WorldView was prime time CNN. They broadcast at 6:00 p.m. eastern; it was the evening news. And it was, as the anchors frequently announced, broadcast live around the world. Its audience was the world.

BBC World News is equally global in focus. They broadcast live to the United States. They broadcast live to the world.

For the first time in history live news is able to be global news.

The possiblity does not guarantee its coming into being, however. Someone had to want to do global broadcasting. Earlier than other American television owners and executives Ted Turner wanted to be in the global news business [Flournoy and Stewart, 1997]. Cable Network News was established as an independent news channel in 1980, and very shortly thereafter he began to explore how he might take it global. BBC was global much earlier. Its radio broadcasting to the Commonwealth led quite straightforwardly into television for the globe as the technology became available in the 1980s and 1990s.

What are the constraints that operate when a network aspires to a global audience? How do they position themselves differently and broadcast differently than do networks that aspire to a less global audience? How does the resulting broadcasting contribute to and shape an emerging global political culture? These are the questions we pursue in this report.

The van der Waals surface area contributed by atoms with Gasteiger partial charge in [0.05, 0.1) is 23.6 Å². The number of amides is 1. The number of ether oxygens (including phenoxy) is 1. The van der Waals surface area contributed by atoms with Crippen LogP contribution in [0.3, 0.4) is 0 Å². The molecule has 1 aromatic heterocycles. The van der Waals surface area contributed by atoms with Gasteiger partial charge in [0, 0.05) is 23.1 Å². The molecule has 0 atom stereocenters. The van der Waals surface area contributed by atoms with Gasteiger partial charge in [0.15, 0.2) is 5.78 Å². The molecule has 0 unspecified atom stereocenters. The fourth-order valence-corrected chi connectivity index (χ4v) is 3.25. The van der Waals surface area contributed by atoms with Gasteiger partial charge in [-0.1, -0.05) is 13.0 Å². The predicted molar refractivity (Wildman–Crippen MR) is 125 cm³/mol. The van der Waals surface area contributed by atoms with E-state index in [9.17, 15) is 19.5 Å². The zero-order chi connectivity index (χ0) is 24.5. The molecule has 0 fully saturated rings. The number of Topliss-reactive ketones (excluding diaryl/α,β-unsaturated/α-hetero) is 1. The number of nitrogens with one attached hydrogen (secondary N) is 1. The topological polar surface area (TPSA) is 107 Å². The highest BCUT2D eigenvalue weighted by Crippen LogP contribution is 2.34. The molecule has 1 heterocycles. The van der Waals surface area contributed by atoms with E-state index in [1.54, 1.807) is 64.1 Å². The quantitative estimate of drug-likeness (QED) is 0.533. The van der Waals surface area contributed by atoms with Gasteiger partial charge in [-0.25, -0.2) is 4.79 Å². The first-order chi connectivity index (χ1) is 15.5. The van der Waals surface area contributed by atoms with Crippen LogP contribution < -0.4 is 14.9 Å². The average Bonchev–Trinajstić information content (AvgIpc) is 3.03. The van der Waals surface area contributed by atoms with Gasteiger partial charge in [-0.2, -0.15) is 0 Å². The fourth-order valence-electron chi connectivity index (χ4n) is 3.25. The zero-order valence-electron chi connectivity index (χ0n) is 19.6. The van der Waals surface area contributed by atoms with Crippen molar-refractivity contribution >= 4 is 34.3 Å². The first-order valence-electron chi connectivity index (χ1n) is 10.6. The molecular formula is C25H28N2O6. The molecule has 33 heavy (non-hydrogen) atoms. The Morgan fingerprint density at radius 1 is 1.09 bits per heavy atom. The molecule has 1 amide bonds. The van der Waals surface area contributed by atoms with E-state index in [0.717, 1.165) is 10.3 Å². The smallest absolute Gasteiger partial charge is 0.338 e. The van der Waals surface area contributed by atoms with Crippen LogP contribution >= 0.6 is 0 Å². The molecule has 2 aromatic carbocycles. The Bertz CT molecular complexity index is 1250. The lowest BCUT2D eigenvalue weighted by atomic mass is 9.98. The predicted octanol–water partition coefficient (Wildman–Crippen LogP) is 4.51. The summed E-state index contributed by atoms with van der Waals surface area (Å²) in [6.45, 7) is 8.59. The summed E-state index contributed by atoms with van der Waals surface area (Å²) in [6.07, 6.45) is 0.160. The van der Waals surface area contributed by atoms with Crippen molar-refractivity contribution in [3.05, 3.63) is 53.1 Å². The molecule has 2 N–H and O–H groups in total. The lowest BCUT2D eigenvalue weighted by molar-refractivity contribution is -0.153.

Before turning to these questions it is important to be clear about how the story is told differently when the audience is the world and when it is a narrower audience. We will begin by examining a single story that was told by both CNN Headline News and BBC's World News.

The day was April 8, 2002. The story was the rise in oil prices. It was the lead story for Headline News, and this is how they set it up for their audience.

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It was the first preview for the thirty minute broadcast. You should watch this broadcast to learn what it will cost you to drive this summer -- they said.

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It was a story for American drivers who were warned to get ready for high gasoline prices in the forthcoming summer. And they were told who to blame -- Sadaam's Iraq.







Flournoy, Don M. and Robert K. Stewart (1997) CNN Making News in the Global Market, University of Luton Press.